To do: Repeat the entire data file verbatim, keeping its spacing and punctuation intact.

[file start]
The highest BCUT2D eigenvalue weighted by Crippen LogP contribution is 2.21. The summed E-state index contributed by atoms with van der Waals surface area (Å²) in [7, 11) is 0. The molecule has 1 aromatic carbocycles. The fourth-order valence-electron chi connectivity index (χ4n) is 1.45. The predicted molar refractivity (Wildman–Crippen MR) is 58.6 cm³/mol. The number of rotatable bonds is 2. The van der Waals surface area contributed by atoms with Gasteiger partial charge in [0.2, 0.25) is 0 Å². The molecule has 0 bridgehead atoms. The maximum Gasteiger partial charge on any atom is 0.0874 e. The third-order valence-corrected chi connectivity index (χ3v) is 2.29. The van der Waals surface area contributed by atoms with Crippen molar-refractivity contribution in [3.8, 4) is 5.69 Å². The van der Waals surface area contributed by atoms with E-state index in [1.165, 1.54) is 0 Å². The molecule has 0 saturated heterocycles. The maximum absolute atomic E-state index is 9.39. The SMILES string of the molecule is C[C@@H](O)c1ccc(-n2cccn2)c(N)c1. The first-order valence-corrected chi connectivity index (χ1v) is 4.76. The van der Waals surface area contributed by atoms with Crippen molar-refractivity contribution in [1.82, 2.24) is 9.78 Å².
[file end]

The highest BCUT2D eigenvalue weighted by Crippen LogP contribution is 2.21. The summed E-state index contributed by atoms with van der Waals surface area (Å²) in [7, 11) is 0. The molecule has 1 aromatic carbocycles. The fourth-order valence-electron chi connectivity index (χ4n) is 1.45. The predicted molar refractivity (Wildman–Crippen MR) is 58.6 cm³/mol. The number of rotatable bonds is 2. The van der Waals surface area contributed by atoms with Gasteiger partial charge in [0.2, 0.25) is 0 Å². The molecule has 0 bridgehead atoms. The maximum Gasteiger partial charge on any atom is 0.0874 e. The third-order valence-corrected chi connectivity index (χ3v) is 2.29. The van der Waals surface area contributed by atoms with Crippen molar-refractivity contribution in [3.8, 4) is 5.69 Å². The van der Waals surface area contributed by atoms with E-state index in [1.165, 1.54) is 0 Å². The molecule has 0 saturated heterocycles. The maximum absolute atomic E-state index is 9.39. The SMILES string of the molecule is C[C@@H](O)c1ccc(-n2cccn2)c(N)c1. The first-order valence-corrected chi connectivity index (χ1v) is 4.76. The van der Waals surface area contributed by atoms with Crippen molar-refractivity contribution in [1.82, 2.24) is 9.78 Å².